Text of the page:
Written by Kathy Waugh & Megan McDonald (who also wrote the source books)

Starring: Jordana Beatty, Heather Graham and Jaleel White

I could sit here and just thoroughly trash this movie, writing the scathing review that it does deserve. But it’s a kids movie that most who read this won’t even see, and I’ll never even think of again, so why waste the time and energy. It’s a sufficiently terrible movie, that in all the wrong ways mashes up Diary of a Wimpy Kid and Ramona & Beezus, both films I actually quite enjoyed, to be a bargain bin, store brand rip-off. The Go-Bots of imaginative and precocious kid protagonists. I wouldn’t dare show this film to my potential children, as I would like them to have a healthy respect for cinema. Just avoid this one, and, if you have kids, don’t even bother showing it to them. It’s not worth their time to watch it, just like it’s not worth mine to write a full review on it.

Reviews: Rango, Adjustment Bureau, Beastly, Take Me Home Tonight

The Adjustment Bureau
Matt Damon & Emily Blunt in The Adjustment Bureau

The Adjustment Bureau

4 stars

Directed by George Nolfi

Starring Matt Damon, Emily Blunt, Anthony Mackie and John Slattery

It would be easy to dismiss this film as a knock off Inception, trying to capitalize on that film’s success. Except The Adjustment Bureau was originally set for release last September, with trailers appearing as early as May. So that’s an off assumption to make, and if you skipped it based on that line of thinking, you missed out.

A politician meets and falls in love with a ballerina, but there are forces working to keep them apart. The two must fight their destiny in order to stay together.

Writer George Nolfi  (Ocean’s 12, The Bourne Ultimatum) makes his directorial debut with this ambitious project, which he did also pen. He was really able to bring the focus of this grand scale premise right down to one facet of the lives of the two characters, and it made for a compelling thriller. He’s able to do that in  a way that only a writer/director can, with their intimate knowledge of the story they’re bringing to life.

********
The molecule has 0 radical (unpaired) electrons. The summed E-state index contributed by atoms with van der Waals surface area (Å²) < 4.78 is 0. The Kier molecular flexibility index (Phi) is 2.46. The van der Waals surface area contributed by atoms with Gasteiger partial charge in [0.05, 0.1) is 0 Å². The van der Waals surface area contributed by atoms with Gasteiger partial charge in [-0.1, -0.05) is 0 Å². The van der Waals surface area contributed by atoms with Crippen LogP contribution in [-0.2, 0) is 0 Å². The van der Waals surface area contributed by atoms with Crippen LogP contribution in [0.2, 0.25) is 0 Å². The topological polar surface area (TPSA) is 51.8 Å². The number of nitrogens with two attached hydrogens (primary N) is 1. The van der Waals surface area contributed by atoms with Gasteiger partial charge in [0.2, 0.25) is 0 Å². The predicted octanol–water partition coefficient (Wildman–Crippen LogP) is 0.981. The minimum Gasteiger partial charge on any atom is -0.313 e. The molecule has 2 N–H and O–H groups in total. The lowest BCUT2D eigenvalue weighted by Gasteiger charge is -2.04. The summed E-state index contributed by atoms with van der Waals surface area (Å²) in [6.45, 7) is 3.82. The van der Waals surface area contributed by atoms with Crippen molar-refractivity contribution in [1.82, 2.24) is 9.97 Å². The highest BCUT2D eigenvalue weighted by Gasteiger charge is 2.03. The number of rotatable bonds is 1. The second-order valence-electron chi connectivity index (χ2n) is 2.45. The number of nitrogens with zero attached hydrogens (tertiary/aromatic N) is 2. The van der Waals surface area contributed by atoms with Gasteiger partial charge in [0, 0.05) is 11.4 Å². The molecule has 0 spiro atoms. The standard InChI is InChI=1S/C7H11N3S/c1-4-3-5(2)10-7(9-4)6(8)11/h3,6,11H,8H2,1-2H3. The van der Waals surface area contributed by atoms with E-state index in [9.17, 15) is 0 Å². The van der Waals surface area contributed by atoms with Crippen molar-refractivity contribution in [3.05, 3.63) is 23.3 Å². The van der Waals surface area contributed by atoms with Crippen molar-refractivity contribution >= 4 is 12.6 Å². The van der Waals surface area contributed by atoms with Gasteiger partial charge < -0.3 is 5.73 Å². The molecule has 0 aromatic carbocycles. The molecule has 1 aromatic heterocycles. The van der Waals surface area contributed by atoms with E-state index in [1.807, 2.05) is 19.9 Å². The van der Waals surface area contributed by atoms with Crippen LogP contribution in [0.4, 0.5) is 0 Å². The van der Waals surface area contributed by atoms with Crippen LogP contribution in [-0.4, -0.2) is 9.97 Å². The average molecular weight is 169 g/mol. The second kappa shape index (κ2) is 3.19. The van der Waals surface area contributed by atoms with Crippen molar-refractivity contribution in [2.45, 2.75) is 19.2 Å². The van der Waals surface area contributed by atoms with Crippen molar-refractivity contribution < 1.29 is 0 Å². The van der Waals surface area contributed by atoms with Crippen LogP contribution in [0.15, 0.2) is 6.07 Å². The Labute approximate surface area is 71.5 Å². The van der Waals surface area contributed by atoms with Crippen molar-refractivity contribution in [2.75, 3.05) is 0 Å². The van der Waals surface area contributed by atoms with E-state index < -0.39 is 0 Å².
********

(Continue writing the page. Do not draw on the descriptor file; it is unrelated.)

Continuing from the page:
And to his credit, he assembles a very interesting (to say the least) cast to do just that. Put any one of the primary cast member’s name in the billing, and I’m there. And they pull it all off exquisitely. Damon as the young, struggling politician, who’s trying to come to terms with the weight of what he now knows about the world. Blunt as the ballerina who tries to make sense of a situation she can’t begin to fathom. Slattery as the cocky businessman type who thinks he knows what’s best, almost a super-natural Roger Sterling.

Overall, the film does serve as a decent contemplation of fate vs free will, and certainly addresses certain religious implications in the debate. It’s fascinating that it explores the area. However, the problem is that the film never really resolves the debate. At least not in any way that is satisfying. The conclusion it reaches is that you can have both. I almost would have preferred it taking the Inception way out, with any hint of ambiguity. It needed a wobbling totem to close out the film.

Take Me Home Tonight
Topher Grace, Anna Faris, Theresa Palmer & Dan Fogler in Take Me Home Tonight

Take Me Home Tonight

2.5 stars

Directed by Michael Dowse

Starring Topher Grace, Anna Faris, Dan Fogler and Theresa Palmer

What could have been a good 80s version of Dazed & Confused, loses its message by making fun of the era, rather than embracing it.

An aimless college grad heads to a party in hopes of rekindling a romance with his high school crush.

The script is based on a story by Topher Grace, written by his That 70s Show producers Jackie & Jeff Filgo. They do their best to keep an overall arc going, but they spin out of control by trying to do too much. They never quite get a good focus on the core story of Matt & Tori (Grace & Palmer) and never really find a use for Barry (Fogler).